Daily Update: February 4, 2022


Start each business day with our analyzes of the most pressing developments affecting the markets today, along with a curated selection of our latest and most important news on the global economy.

The Turkish lira continues to fall, inflation in the country has soared to its highest level in 20 years and Turkey’s macroeconomic trajectory remains uncertain.

Over the past year, a currency crisis spurred by multiple interest rate cuts despite mounting inflationary pressures has caused the Turkish lira to fall 44% of its value against the US dollar. The Central Bank of the Republic of Turkey cut its benchmark rate by a collective 5 percentage points based on Turkish President Recep Tayyip Erdogan’s belief that high interest rates lead to higher inflation. S&P Global Ratings has placed its Long-term “B+” ratings on Turkey with negative outlook in December in response to the worsening situation. President Erdogan’s introduction of several economic policy measures in recent weeks, supporting higher minimum wages and an exchange-protected currency deposit scheme, has stabilized conditions in the country.

In January, the lira stood at around 13.5 to the US dollar. Today, after inflation rose 11.1% month-on-month in January, pushing Turkey’s annual figure to 48.7%, S&P Global Ratings expects annual inflation to top 50% for most of 2022.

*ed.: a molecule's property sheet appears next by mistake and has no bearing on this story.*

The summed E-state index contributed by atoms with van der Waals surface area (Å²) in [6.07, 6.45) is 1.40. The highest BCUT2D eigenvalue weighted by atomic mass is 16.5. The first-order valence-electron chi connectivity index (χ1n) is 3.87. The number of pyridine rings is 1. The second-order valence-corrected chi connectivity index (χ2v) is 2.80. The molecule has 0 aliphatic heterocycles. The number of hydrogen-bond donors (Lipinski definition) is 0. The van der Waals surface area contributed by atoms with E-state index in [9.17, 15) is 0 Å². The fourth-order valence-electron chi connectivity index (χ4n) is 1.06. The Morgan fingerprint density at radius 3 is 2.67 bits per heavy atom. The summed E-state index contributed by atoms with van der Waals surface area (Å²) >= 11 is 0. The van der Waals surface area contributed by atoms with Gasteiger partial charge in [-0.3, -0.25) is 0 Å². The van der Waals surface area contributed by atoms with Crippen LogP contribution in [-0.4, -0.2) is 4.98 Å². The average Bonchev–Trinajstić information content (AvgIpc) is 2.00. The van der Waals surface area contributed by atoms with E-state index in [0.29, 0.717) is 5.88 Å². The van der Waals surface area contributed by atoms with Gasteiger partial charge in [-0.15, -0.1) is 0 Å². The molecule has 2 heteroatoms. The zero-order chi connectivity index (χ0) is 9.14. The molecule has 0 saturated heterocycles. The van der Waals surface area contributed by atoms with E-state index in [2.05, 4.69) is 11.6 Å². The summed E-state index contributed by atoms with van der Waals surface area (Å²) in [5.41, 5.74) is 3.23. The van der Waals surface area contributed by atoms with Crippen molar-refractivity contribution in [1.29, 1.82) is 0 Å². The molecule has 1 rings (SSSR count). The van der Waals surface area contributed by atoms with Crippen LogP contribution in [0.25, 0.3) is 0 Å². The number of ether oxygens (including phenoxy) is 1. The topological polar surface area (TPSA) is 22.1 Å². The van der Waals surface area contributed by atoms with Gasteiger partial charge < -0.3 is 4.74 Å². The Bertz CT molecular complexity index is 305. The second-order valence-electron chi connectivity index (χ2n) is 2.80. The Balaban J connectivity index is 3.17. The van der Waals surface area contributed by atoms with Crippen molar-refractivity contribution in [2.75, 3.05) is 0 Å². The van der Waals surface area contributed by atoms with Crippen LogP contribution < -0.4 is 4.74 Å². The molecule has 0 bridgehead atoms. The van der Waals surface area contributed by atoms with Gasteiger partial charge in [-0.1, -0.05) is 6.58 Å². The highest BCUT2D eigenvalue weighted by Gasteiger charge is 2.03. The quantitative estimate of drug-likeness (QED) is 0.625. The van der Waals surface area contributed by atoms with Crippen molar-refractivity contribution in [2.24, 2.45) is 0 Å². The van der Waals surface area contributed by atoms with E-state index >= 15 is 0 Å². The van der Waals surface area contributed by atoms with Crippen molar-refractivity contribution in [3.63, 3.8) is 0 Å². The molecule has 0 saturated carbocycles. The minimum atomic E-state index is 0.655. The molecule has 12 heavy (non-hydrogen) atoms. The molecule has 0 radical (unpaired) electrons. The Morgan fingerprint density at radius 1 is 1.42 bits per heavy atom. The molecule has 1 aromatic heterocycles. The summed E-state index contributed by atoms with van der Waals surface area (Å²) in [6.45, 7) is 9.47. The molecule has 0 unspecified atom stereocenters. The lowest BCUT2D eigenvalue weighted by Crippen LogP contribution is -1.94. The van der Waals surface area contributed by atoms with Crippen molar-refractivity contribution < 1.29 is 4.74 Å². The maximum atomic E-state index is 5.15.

“Inflation is almost double the previous peak in October 2018 following an equally large depreciation of the Turkish lira, which we believe is largely due to domestic politics. currency depreciation on domestic prices appears to have been faster and stronger than before amid rising inflation expectations and deeply negative real interest rates,” S&P Global Ratings said in a statement. economic study on the country published yesterday. “Turkey as a whole the macroeconomic trajectory remains highly uncertain amid a lack of clarity over its economic policy stance…Assuming policy rates remain at their current levels, a likely scenario would be real appreciation via high inflation, while in nominal terms the value of the lira could remain relatively stable for some time. during, before resuming a gradual slide.